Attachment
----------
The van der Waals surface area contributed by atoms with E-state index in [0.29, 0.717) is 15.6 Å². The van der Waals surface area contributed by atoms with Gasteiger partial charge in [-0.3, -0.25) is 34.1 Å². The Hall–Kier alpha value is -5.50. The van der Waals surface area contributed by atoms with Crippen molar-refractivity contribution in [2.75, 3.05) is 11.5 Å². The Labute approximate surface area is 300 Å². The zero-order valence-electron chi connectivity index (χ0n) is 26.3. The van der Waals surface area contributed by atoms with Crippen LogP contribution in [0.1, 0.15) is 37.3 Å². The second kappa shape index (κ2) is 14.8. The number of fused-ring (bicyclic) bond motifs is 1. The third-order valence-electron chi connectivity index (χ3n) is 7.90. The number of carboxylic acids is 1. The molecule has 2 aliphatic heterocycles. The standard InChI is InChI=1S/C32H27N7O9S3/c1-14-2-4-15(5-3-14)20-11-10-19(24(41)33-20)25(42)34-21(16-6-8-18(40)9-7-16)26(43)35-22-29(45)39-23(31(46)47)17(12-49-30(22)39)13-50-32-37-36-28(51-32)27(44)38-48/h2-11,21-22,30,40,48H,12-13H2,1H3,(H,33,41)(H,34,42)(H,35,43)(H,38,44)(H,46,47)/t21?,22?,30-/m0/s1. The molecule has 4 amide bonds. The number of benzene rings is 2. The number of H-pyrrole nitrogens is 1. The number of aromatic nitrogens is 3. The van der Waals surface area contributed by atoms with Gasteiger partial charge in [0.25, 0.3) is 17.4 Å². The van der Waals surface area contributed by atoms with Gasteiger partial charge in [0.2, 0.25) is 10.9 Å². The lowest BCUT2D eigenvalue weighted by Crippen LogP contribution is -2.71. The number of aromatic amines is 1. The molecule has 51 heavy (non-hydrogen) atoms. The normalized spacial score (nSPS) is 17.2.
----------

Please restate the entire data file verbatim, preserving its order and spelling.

The van der Waals surface area contributed by atoms with E-state index in [0.29, 0.717) is 15.6 Å². The van der Waals surface area contributed by atoms with Gasteiger partial charge in [-0.3, -0.25) is 34.1 Å². The Hall–Kier alpha value is -5.50. The van der Waals surface area contributed by atoms with Crippen molar-refractivity contribution in [2.75, 3.05) is 11.5 Å². The Labute approximate surface area is 300 Å². The zero-order valence-electron chi connectivity index (χ0n) is 26.3. The van der Waals surface area contributed by atoms with Crippen LogP contribution in [0.1, 0.15) is 37.3 Å². The second kappa shape index (κ2) is 14.8. The number of fused-ring (bicyclic) bond motifs is 1. The third-order valence-electron chi connectivity index (χ3n) is 7.90. The number of carboxylic acids is 1. The molecule has 2 aliphatic heterocycles. The standard InChI is InChI=1S/C32H27N7O9S3/c1-14-2-4-15(5-3-14)20-11-10-19(24(41)33-20)25(42)34-21(16-6-8-18(40)9-7-16)26(43)35-22-29(45)39-23(31(46)47)17(12-49-30(22)39)13-50-32-37-36-28(51-32)27(44)38-48/h2-11,21-22,30,40,48H,12-13H2,1H3,(H,33,41)(H,34,42)(H,35,43)(H,38,44)(H,46,47)/t21?,22?,30-/m0/s1. The molecule has 4 amide bonds. The number of benzene rings is 2. The number of H-pyrrole nitrogens is 1. The number of aromatic nitrogens is 3. The van der Waals surface area contributed by atoms with Gasteiger partial charge in [0.25, 0.3) is 17.4 Å². The van der Waals surface area contributed by atoms with Gasteiger partial charge in [0.2, 0.25) is 10.9 Å². The lowest BCUT2D eigenvalue weighted by Crippen LogP contribution is -2.71. The number of aromatic amines is 1. The molecule has 51 heavy (non-hydrogen) atoms. The normalized spacial score (nSPS) is 17.2.